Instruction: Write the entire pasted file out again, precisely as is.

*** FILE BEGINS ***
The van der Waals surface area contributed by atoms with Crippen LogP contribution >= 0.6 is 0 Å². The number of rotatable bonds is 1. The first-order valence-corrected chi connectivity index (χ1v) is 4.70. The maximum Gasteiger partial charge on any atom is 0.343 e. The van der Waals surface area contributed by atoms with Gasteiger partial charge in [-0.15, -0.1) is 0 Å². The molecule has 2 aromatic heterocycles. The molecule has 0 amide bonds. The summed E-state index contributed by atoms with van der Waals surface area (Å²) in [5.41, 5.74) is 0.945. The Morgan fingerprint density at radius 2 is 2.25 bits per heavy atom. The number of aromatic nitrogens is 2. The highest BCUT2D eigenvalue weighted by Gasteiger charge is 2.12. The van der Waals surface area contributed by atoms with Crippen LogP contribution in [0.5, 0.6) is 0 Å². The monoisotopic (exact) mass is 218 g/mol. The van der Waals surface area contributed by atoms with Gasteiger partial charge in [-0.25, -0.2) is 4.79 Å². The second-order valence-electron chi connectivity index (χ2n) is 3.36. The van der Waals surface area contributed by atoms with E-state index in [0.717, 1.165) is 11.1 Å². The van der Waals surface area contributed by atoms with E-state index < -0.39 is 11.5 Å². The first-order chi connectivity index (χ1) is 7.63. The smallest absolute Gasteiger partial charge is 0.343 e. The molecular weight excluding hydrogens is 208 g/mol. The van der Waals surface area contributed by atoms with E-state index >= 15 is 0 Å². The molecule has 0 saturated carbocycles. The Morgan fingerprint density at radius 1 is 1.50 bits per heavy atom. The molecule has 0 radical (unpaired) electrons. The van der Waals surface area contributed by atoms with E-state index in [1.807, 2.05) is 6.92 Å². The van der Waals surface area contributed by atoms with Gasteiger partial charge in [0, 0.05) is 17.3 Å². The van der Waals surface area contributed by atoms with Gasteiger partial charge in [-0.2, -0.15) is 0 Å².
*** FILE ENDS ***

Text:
The van der Waals surface area contributed by atoms with Crippen LogP contribution >= 0.6 is 0 Å². The number of rotatable bonds is 1. The first-order valence-corrected chi connectivity index (χ1v) is 4.70. The maximum Gasteiger partial charge on any atom is 0.343 e. The van der Waals surface area contributed by atoms with Gasteiger partial charge in [-0.15, -0.1) is 0 Å². The molecule has 2 aromatic heterocycles. The molecule has 0 amide bonds. The summed E-state index contributed by atoms with van der Waals surface area (Å²) in [5.41, 5.74) is 0.945. The Morgan fingerprint density at radius 2 is 2.25 bits per heavy atom. The number of aromatic nitrogens is 2. The highest BCUT2D eigenvalue weighted by Gasteiger charge is 2.12. The van der Waals surface area contributed by atoms with Crippen LogP contribution in [0.5, 0.6) is 0 Å². The monoisotopic (exact) mass is 218 g/mol. The van der Waals surface area contributed by atoms with Gasteiger partial charge in [-0.25, -0.2) is 4.79 Å². The second-order valence-electron chi connectivity index (χ2n) is 3.36. The van der Waals surface area contributed by atoms with E-state index in [0.717, 1.165) is 11.1 Å². The van der Waals surface area contributed by atoms with E-state index < -0.39 is 11.5 Å². The first-order chi connectivity index (χ1) is 7.63. The smallest absolute Gasteiger partial charge is 0.343 e. The molecular weight excluding hydrogens is 208 g/mol. The van der Waals surface area contributed by atoms with E-state index >= 15 is 0 Å². The molecule has 0 saturated carbocycles. The Morgan fingerprint density at radius 1 is 1.50 bits per heavy atom. The molecule has 0 radical (unpaired) electrons. The van der Waals surface area contributed by atoms with E-state index in [1.807, 2.05) is 6.92 Å². The van der Waals surface area contributed by atoms with Gasteiger partial charge in [0, 0.05) is 17.3 Å². The van der Waals surface area contributed by atoms with Gasteiger partial charge in [-0.2, -0.15) is 0 Å².